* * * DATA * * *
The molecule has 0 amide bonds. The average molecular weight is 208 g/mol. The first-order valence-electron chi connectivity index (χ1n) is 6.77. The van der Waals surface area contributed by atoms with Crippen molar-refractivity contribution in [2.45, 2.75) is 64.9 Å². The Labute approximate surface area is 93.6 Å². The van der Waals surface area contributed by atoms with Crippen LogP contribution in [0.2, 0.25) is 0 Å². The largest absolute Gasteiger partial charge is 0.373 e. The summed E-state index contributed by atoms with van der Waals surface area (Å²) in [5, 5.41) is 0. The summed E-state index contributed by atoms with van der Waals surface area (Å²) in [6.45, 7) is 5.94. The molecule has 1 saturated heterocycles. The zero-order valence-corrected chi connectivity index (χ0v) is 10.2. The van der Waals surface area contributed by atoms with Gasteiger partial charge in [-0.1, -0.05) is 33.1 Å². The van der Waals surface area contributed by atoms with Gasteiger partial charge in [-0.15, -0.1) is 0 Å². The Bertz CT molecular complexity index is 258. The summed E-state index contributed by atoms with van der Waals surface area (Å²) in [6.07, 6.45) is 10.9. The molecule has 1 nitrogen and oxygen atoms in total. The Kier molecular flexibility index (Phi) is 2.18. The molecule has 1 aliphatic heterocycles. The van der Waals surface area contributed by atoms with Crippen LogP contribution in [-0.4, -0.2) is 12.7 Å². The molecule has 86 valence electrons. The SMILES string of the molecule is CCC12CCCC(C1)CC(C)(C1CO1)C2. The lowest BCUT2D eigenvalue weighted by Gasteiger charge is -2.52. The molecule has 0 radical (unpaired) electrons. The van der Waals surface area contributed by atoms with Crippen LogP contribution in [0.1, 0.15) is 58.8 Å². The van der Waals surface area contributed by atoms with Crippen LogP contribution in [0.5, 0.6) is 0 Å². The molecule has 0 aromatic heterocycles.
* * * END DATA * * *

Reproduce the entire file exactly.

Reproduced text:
The molecule has 0 amide bonds. The average molecular weight is 208 g/mol. The first-order valence-electron chi connectivity index (χ1n) is 6.77. The van der Waals surface area contributed by atoms with Crippen molar-refractivity contribution in [2.45, 2.75) is 64.9 Å². The Labute approximate surface area is 93.6 Å². The van der Waals surface area contributed by atoms with Crippen LogP contribution in [0.2, 0.25) is 0 Å². The largest absolute Gasteiger partial charge is 0.373 e. The summed E-state index contributed by atoms with van der Waals surface area (Å²) in [5, 5.41) is 0. The summed E-state index contributed by atoms with van der Waals surface area (Å²) in [6.45, 7) is 5.94. The molecule has 1 saturated heterocycles. The zero-order valence-corrected chi connectivity index (χ0v) is 10.2. The van der Waals surface area contributed by atoms with Gasteiger partial charge in [-0.1, -0.05) is 33.1 Å². The van der Waals surface area contributed by atoms with Gasteiger partial charge in [-0.15, -0.1) is 0 Å². The Bertz CT molecular complexity index is 258. The summed E-state index contributed by atoms with van der Waals surface area (Å²) in [6.07, 6.45) is 10.9. The molecule has 1 nitrogen and oxygen atoms in total. The Kier molecular flexibility index (Phi) is 2.18. The molecule has 1 aliphatic heterocycles. The van der Waals surface area contributed by atoms with Crippen LogP contribution in [-0.4, -0.2) is 12.7 Å². The molecule has 86 valence electrons. The SMILES string of the molecule is CCC12CCCC(C1)CC(C)(C1CO1)C2. The lowest BCUT2D eigenvalue weighted by Gasteiger charge is -2.52. The molecule has 0 radical (unpaired) electrons. The van der Waals surface area contributed by atoms with Crippen LogP contribution in [0.1, 0.15) is 58.8 Å². The van der Waals surface area contributed by atoms with Crippen LogP contribution in [0.5, 0.6) is 0 Å². The molecule has 0 aromatic heterocycles.